Creating A Whole New Experience
After we had the trees on our Anderson Valley property limbed up several weeks ago, a neighbor cut the downed branches into firewood for us. Since Stephen was busy with another project this weekend, it fell to me to stack the cut wood, a task I wasn’t looking forward to: my back would hurt, I saw no possibility of fulfillment in spending an hour placing one portion of cut branch next to and then on top of another, and I had a book I was anxious to return to.
I put off the chore for two days, keeping busy with anything else I could think of. But this morning, I couldn’t procrastinate any longer. I had made a commitment. I dragged myself outside, and began, bending to pluck up four or five pieces of cut wood, which I cradled in my left arm, grabbing one more piece in my right hand, then walking over to the two pipes Stephen had laid to keep the wood off the ground, bending down and laying the pieces side by side. After each round, I glanced at my watch, hoping that it would soon be lunch time and I could take a break.
Grumpier with each load, I suddenly realized I had an option: Instead of feeling bored and impatient, I could give myself over to what I was doing, focusing my mind and senses on what was right in front of me.
My first reaction was to appreciate the steps Stephen long ago put into the hillside I had to walk up and down to gather and deposit the wood. Four railroad ties wedged into the slope eased my journey from the large circle of cut wood a short ways from the bottom step, to the space under two redwoods Stephen had created for the stacked wood at the top. The steps have been in place for years, but as they lead to the water tanks, which are Stephen’s territory, I’ve had few occasions to use them.
Today, however, I realized how much more difficult it would be trudging up and down the small hill, armload after armload. Thanks to the steps, I could solidly plant my feet, never slipping on the damp ground. I remained surefooted the entire time I worked, all the while feeling my connection to the earth beneath me.
While initially, I hardly glanced at the wood I was carrying, now I took in the polished reddish bark of the madrone, the grayish-white bark of the tan oak, and the deeply striated bark of the redwoods. I also took pleasure in noticing the two distinct varieties of lichen on our trees: clots of loosely attached leaf-like lichen, as well as sheets of pebbly lichen, the color ranging from deep green to gray.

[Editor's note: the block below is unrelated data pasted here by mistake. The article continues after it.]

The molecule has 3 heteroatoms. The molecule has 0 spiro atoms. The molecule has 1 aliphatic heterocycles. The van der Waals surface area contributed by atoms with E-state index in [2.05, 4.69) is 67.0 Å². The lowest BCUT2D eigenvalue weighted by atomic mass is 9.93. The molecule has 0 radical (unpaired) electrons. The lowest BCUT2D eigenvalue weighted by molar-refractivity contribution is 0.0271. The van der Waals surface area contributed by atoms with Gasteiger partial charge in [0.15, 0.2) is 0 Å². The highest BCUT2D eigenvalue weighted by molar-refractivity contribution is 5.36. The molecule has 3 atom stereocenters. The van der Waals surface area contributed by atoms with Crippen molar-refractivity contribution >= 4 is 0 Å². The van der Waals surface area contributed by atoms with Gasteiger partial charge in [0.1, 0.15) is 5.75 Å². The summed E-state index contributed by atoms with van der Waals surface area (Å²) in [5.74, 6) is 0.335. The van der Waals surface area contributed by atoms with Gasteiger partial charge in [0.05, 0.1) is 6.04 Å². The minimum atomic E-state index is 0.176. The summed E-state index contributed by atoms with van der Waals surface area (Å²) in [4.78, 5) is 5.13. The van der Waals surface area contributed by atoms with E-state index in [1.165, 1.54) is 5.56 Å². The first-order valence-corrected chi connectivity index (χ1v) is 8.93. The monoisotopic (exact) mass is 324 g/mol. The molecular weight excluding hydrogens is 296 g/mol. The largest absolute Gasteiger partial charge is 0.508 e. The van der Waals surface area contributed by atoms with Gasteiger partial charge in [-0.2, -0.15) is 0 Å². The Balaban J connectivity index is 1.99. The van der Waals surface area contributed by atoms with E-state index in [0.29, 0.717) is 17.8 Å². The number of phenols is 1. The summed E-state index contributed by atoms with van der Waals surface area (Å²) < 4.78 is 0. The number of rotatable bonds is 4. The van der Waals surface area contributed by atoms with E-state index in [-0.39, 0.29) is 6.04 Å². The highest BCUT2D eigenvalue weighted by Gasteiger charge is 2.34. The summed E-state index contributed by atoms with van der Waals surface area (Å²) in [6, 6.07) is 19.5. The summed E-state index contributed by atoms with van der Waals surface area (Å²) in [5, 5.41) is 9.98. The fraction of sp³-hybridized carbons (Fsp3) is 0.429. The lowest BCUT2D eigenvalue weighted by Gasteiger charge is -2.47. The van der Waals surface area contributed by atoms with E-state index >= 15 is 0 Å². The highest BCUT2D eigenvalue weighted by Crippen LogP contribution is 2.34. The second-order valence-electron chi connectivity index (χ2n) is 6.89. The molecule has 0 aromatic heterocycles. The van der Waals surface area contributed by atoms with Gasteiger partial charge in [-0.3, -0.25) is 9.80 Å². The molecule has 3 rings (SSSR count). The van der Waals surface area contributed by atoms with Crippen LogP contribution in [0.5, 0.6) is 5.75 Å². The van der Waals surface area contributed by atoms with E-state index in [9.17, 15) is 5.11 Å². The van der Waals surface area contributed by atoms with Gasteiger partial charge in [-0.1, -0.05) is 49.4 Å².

By this time, I had filled in an entire row–about ten linear feet –of cut wood and was beginning my second tier. I noticed that each time I lay a piece of wood down, it nestled its way among those on either side, finding its place in the growing community of cut wood. For the next few minutes, I focused on the way the wood settled comfortably, filling in any gaps and evening up the tier.
The next time I glanced at my watch, 20 minutes had passed, but instead of looking forward to stopping for lunch, I was now energized, feeling positive about how much I was accomplishing. Time had become light and airy, the minutes floating by on the gentle breeze that was cooling me off.
As I was gathering wood for another trip, an area of miniscule, daisy-like white flowers caught my eye, each blossom not more than a quarter-inch large. The flowers were borne on a delicate vine, with tiny oval leaves. I’ve always loved wildflowers, but had never noticed these. Of course not; they are usually underfoot.
When I’d stacked about half the wood, I realized that my bending over to pick up and place the wood could double as squat practice, and perhaps prevent some of the inevitable back pain I’d anticipated. For the rest of the time, I went down and up with my back straight, knees out to the sides, as I gathered and deposited wood. Now, in addition to an accomplishment and a gift, stacking the wood became a form of exercise—all because I had caught myself and shifted my perspective.
Once the wood was all stacked and I had sat down to eat lunch, I realized that I had Covid 19 to thank for my rich experience. The pandemic has offered me the opportunity to slow down and appreciate so much that I had no time to appreciate before.